Iran’s move to impose Gmail ban spurs backlash
Iran's decision to impose a Gmail ban, in response to the video clips on Google's YouTube video-sharing site mocking the Prophet Muhammad, has spurred a backlash; with complaints pouring in from the public as well as email-inclined parliamentarians.
With the contentious YouTube videos - showing a film that scorned the Prophet Muhammad - triggering deadly demonstrations all across the Islamic countries, the Gmail ban imposed by Iran has resulted in complaints galore from the users, with email disruptions also being reported by a number of newspapers close to the government.
According to a Saturday report in the Asr-e Ertebat weekly, the last one month had witnessed Iranians purchasing alternative services for reaching blocked sites - YouTube and Facebook -; with the total amount spent on the purchase of these proxy services amounting to a whopping $4.5 million.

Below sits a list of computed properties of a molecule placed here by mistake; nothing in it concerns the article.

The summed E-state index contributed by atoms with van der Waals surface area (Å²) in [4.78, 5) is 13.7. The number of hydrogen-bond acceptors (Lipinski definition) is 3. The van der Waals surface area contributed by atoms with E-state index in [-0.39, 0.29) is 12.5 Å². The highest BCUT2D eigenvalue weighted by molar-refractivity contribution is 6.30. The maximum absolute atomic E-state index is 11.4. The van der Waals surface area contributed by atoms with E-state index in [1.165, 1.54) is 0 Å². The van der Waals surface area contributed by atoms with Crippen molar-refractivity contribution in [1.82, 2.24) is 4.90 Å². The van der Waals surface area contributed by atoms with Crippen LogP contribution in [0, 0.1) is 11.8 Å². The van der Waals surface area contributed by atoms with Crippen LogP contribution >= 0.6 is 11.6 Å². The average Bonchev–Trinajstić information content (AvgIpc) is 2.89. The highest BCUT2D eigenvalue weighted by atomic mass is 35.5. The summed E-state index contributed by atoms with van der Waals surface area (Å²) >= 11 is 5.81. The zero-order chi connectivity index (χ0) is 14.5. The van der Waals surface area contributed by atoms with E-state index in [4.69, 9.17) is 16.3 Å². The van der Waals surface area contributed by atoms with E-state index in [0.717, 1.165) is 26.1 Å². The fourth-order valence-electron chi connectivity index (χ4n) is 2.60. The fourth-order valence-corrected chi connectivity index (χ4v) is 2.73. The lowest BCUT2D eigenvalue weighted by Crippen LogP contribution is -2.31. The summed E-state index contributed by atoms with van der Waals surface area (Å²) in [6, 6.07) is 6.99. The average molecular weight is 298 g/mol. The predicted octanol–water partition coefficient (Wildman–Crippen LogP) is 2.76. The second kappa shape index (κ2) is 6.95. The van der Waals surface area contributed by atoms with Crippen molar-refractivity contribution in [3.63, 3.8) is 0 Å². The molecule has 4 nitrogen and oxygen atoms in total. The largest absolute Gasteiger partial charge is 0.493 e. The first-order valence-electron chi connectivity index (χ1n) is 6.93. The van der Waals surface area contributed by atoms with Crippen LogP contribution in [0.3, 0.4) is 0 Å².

That there are chances of political and economic fallout potentially resulting from Iranian government's decision to ban Gmail and other familiar sites is quite evident from a statement by Hussein Garrousi - a member of a parliamentary committee on industry - who hinted that, if the Gmail ban is not lifted by the telecom ministry, the minister of telecommunications will be summoned for questioning by parliament.
Noting that attempts by Iran's cyber monitors to block Gmail appeared to be a swipe too far in the battle against the West's "soft war" of influence via the Internet, Garrousi said: "Some problems have emerged through the blocking of Gmail."